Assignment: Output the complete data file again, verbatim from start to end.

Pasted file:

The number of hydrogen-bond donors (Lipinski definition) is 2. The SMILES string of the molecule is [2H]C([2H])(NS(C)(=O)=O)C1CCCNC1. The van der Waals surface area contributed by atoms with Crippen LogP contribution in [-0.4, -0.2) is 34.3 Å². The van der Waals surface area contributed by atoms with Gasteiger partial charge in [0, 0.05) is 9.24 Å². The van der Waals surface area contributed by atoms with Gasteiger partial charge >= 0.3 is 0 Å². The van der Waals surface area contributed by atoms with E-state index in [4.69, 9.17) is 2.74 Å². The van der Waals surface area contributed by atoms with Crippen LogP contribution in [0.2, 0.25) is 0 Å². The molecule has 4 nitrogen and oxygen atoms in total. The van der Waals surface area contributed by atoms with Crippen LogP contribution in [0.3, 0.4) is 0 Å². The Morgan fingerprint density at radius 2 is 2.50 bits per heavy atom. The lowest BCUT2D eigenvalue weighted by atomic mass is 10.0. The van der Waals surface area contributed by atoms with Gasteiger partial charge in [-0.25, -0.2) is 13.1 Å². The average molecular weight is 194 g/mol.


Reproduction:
The number of hydrogen-bond donors (Lipinski definition) is 2. The SMILES string of the molecule is [2H]C([2H])(NS(C)(=O)=O)C1CCCNC1. The van der Waals surface area contributed by atoms with Crippen LogP contribution in [-0.4, -0.2) is 34.3 Å². The van der Waals surface area contributed by atoms with Gasteiger partial charge in [0, 0.05) is 9.24 Å². The van der Waals surface area contributed by atoms with Gasteiger partial charge >= 0.3 is 0 Å². The van der Waals surface area contributed by atoms with E-state index in [4.69, 9.17) is 2.74 Å². The van der Waals surface area contributed by atoms with Crippen LogP contribution in [0.2, 0.25) is 0 Å². The molecule has 4 nitrogen and oxygen atoms in total. The van der Waals surface area contributed by atoms with Crippen LogP contribution in [0.3, 0.4) is 0 Å². The Morgan fingerprint density at radius 2 is 2.50 bits per heavy atom. The lowest BCUT2D eigenvalue weighted by atomic mass is 10.0. The van der Waals surface area contributed by atoms with Gasteiger partial charge in [-0.25, -0.2) is 13.1 Å². The average molecular weight is 194 g/mol.